Around the Web

  1. There was an article in Forbes interviewing Jeremy Grantham that made me think. He suggests that value investing might be heading for a period where it will underperform. I.e., value stocks are not as relatively undervalued as they normally are. If he is correct, what should I do? I could shut off the value discipline, and run my industry models in GARP [growth at a reasonable price] or even momentum mode. That cuts against my grain; perhaps what I would do is give a little more weight to the industry models as I make my selections. That would tilt me away from hard value measures. My methods are eclectic, so I have to adapt to what the market is likely to reward 2-4 years from now.
  2. “Minsky moment.” Ah, cute phrase. Well, I loved Edward Chancellor’s, “Devil Take the Hindmost,” and he has an interesting article at Institutional Investor. The themes he talks about are dear to me. My only quibble is that we aren’t yet there for a collapse. There is enough cash available to mop up problems at present. Whether that will continue to be true is another question.
  3. My biggest concern is the dollar, and the carry trade. If the dollar dips below 112 yen, I suspect that there will be a self-reinforcing panic as short yen positions get covered. The Economist had a piece on this recently that made a lot of sense. Eventually we will have an unwind here, but it will come with a lot of kicking and screaming in Asia.
  4. For wonks only, First American Corelogic posted a report called Mortgage Payment Reset 2007: The Issue and the Impact. Very informative on the effects of the loan reset features on hybrid loans, and what might happen to the real estate markets.


  • Jeff says:

    Great links, David. They are all interesting and helpful.

    As usual, most people will not actually read the First American Corelogic report, which has eighty pages of text and another hundred pages of tables. There are a number of good ideas about how this might all play out. I have been reviewing it, and I’m sure you are, too. There is a lot there beyond the well-publicized fact of the resets. One point that deserves examination is that the seriousness changes with the level of housing prices. Another is the various efforts that will be made to provide work arounds. How effective will these be?

  • Jeff, the most difficult part of the analysis comes down to this: given the total amount of housing stock that would prefer a new owner, plus additions from the homebuilders, what price level is necessary to absorb all of it, given that buying power is reduced because of tightened lending standards?

    This leaves aside second order effects of people who might be able to sell/refinance their homes in a higher price environment, but can’t do so if prices are lower. The lower that housing prices fall, the more difficult housing finance becomes.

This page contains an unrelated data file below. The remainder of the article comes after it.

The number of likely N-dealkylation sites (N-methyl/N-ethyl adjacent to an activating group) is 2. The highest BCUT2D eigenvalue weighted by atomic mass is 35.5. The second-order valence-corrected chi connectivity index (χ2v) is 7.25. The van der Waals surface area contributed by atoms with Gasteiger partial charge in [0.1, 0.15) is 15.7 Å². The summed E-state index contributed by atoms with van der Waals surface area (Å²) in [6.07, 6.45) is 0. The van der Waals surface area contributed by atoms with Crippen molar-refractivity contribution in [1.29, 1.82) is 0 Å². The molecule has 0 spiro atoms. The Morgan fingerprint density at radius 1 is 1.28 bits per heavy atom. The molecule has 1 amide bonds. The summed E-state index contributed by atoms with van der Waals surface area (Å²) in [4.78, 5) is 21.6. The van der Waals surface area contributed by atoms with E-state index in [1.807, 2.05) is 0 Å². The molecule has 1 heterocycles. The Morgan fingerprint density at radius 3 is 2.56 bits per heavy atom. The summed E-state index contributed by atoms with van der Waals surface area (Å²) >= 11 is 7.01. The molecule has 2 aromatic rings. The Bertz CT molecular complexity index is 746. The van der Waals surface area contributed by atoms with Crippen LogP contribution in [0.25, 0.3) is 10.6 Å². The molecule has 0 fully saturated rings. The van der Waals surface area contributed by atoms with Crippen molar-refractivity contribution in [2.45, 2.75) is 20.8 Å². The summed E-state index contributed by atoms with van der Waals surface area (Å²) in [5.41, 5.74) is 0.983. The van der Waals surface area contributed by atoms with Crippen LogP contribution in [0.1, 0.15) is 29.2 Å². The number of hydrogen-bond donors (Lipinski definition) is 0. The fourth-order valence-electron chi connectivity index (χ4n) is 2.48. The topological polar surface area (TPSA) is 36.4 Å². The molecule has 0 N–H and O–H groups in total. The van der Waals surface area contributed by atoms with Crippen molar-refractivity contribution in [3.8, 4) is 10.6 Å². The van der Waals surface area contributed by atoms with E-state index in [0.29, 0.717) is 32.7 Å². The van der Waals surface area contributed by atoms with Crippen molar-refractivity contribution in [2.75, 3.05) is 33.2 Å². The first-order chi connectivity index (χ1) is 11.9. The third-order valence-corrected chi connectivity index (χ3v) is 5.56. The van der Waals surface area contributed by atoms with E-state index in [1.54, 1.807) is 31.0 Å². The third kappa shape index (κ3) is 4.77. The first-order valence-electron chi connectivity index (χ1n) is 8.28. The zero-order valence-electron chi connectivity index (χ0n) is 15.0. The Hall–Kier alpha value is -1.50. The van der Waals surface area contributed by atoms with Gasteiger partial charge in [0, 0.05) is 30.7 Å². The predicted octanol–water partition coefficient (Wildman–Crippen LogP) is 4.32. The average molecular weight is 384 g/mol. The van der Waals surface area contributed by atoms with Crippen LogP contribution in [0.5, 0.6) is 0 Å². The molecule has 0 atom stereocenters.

As for the states and other measures that the federal government might take, they can do a little, but to do a lot, they would have to raise taxes significantly. At present, some states are hazarding a little money to show that they ae “doing something,” but they aren’t trying to provoke a political fight.

  • AllanF says:

    Regarding the “states are hazarding a little money”, what bothers me is the housing market went into a crazy arms race with people grossly over-leveraging themselves. Unlike, say the Internet stock market bubble, people have far less ability to not engage with a housing bubble. Short of renting, all they can do is buy smaller and hope for rational prices to return so they can buy what they really wanted. Well, for that strategy to work, at some point, prices have to drop and some folks have to loose their house. This talk of the govt getting involved means the prudent folks that didn’t engage in the housing arms race and have been waiting for normalcy are going to be punished the most.

    Now, I’m not trying to rant here. I am asking, short of letters to legislators to tell/ask them hand’s off (and which often ain’t worth much IMO), what is left for a prudent person to do?

    Everybody’s gotta live somewhere and unless one was lucky enough to buy-in to one’s final residence 4-6 years ago, one is left with a rather short end of the proverbial stick. And it appears the govt is inclined to make doubly sure of it.

  • Allan, no disagreement. There’s a lot of blame to go around here, The FOMC (1%, you’re kidding), the regulators (willfully blind), the lenders ( keep the volume rolling, focus on the initial mortgage payment), the investment banks (need product for the new ABX indices), the rating agencies (lowered standards, nice fees), the CDO equity buyers (what a nice yield), the realtors (let’s get you into the biggest house that you can afford), appraisers (I have to give them the value they want, or I don’t get paid) and finally, the borrowers/buyers.

    The last group doesn’t get enough criticism, in my book. What were they thinking? You can get a nice house for no money down and a low payment? There are no free lunches. Many people were fooled by realtors and mortgage lenders, but more knew in the backs of their minds that something “too good to be true” was happening, and that they didn’t explore the terms closely enough to figure out what was wrong with the deal. “Buyer beware; borrower beware.” Hey Cody, do you want to trademark that phrase as well? ;)